Intelligence is a very difficult concept to define let alone reproduce. We know it when we see it, even in animals but what it is exactly has eluded philosophers and scientists for millennia? Human intelligence is the biggest mystery of all? How is it that humans are capable of advanced mathematics, Quantum Physics or memorizing Pi to 22,500 places? Even the infinitely malleable Darwinian explanation, which can bludgeon anything into the Natural Selection straight jacket, which simultaneously explains everything and nothing, is no longer taken seriously as the explanation for the rise of human intelligence by a growing cohort within the field of Cognitive Sciences.
Artificial intelligence is an attempt to reproduce this undefinable quality of “intelligence” in machines. In 1958 Walter Cronkite narrated a “Twentieth Century” television documentary about computers and artificial intelligence. Computer technology was in its early stages and capabilities were limited but the program assured the audience that “intelligent computers” capable of thought were just around the corner and within a few years would be part of everyday life and that thinking machines would soon be relieving humans of all sorts of mundane tasks. In 1968 Stanley Kubrick’s “2001 A Space Odyssey” included the character “HAL 9000,” a sentient computer which was not only capable of thought; HAL even became afflicted with mental illness caused by moral qualms. In 1969 an IBM hardware engineering executive assured me that IBM could “build HAL today” if the government would just put up the money. Such claims have continued to be made regularly for the past fifty years and the field of Artificial Intelligence (AI) has developed from the efforts to actually build these thinking machines. Unfortunately despite high hopes and almost daily predictions of breakthroughs AI seems even more distant now than it did in 1958. In the 1960’s it was concluded that progress in AI was not being made because the “right questions” were not being asked. In the 1980’s it was concluded that “the right questions were not being asked because the questions were not being framed properly.” In the 1990’s until now it is acknowledged that we do not even know how to frame the questions, let alone ask the right questions.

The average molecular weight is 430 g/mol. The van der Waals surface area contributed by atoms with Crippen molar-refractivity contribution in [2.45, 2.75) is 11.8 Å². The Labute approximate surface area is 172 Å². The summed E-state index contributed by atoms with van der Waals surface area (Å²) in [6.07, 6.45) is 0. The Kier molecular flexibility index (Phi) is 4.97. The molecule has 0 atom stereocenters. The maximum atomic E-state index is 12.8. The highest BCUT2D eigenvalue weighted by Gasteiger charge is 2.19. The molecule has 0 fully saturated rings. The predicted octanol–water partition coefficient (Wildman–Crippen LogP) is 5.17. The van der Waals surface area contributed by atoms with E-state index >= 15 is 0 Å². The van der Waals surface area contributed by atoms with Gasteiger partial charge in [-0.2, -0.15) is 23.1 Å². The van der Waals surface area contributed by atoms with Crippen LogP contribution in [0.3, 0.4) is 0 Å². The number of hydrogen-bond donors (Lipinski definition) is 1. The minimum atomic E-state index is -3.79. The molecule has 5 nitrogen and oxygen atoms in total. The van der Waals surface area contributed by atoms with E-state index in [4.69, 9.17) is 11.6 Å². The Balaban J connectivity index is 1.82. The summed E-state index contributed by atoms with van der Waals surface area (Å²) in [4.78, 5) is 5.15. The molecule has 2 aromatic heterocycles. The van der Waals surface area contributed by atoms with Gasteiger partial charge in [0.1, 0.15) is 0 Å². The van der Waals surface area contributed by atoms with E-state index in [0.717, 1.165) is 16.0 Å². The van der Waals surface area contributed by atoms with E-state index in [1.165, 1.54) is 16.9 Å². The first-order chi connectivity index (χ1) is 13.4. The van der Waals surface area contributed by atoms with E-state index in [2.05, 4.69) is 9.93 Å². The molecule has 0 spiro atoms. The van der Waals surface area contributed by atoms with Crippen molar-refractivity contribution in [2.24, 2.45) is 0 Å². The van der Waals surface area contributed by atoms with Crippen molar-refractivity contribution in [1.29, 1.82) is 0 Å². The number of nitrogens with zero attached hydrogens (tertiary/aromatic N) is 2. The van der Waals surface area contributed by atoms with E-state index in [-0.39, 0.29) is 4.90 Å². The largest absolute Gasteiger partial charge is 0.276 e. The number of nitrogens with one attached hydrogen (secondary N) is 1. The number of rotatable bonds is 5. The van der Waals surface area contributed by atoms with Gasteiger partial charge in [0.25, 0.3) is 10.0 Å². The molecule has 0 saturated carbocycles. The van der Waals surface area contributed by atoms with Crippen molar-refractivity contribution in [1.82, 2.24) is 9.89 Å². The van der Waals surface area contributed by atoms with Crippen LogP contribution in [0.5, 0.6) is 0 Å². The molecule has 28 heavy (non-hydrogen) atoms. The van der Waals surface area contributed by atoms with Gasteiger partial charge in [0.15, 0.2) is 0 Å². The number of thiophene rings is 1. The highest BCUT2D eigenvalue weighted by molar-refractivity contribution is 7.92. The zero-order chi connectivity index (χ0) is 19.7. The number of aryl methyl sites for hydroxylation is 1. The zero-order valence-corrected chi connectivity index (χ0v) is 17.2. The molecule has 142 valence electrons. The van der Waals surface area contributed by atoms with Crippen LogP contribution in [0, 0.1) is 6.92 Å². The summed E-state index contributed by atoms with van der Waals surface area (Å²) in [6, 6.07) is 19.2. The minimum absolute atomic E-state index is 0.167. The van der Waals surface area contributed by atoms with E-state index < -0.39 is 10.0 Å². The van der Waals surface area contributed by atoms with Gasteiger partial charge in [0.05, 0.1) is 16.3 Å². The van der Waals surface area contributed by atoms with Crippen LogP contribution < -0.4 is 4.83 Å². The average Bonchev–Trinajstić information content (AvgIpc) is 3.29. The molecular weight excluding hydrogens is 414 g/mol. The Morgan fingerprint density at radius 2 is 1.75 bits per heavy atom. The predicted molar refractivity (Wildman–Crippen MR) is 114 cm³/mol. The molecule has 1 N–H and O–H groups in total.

As a former enthusiast of AI, the vision I had of the future filled with intelligent machines in no way matches today’s reality. Instead of the highly intelligent Star Ship Enterprise type computers that relieved the ships crew of loads of tiresome chores, I find that computers have instead loaded us with more tiresome chores. For example clerical work: for many years I had secretaries that did my typing, filing, phone answering and much more work that I must now do for myself because computers make it possible. The work once done by bank tellers, the banks are now trying hard to force the customer to do for themselves. Even the grocery stores are trying to force patrons to be their own checkers and box boys. This doesn’t even include the deluge of email we all deal with daily.
However this rather lack luster reality has not dulled continued predictions of a rosy future filled with smart machines doing all sorts of wonderful things. The reason for this continued optimism about the creation of thinking machines comes from the belief by theorists in the field that intelligence is a “computational” activity. This line of reasoning is simple - computers can compute therefore computers should be able to think. The Materialist philosophy behind this AI assumption is that intelligence is just a by product of the brain’s chemistry and physics: therefore intelligence should be reproducible in machines. Unfortunately years of failure and dead ends in AI are now leading some in the field to question these Reductionist, Materialist beliefs about intelligence. Intelligence seems to be more then just brain chemistry and physics. But what is it?
If intelligence is not a matter of brain physics and chemistry, it then must originate in a non-material realm. This of course is arguably Plato’s greatest conjecture, that consciousness and intellect originates in the mind of God and we in effect “think God’s thoughts after Him” to quote Albert Einstein. This of course is not difficult for Christians and Jews to accept because it is totally consistent with our beliefs.
Contributing Source: “The Revolution Will Not Be Roboticised” by Nic Fleming, NewScientist, August 29, 2009, pp 28-29.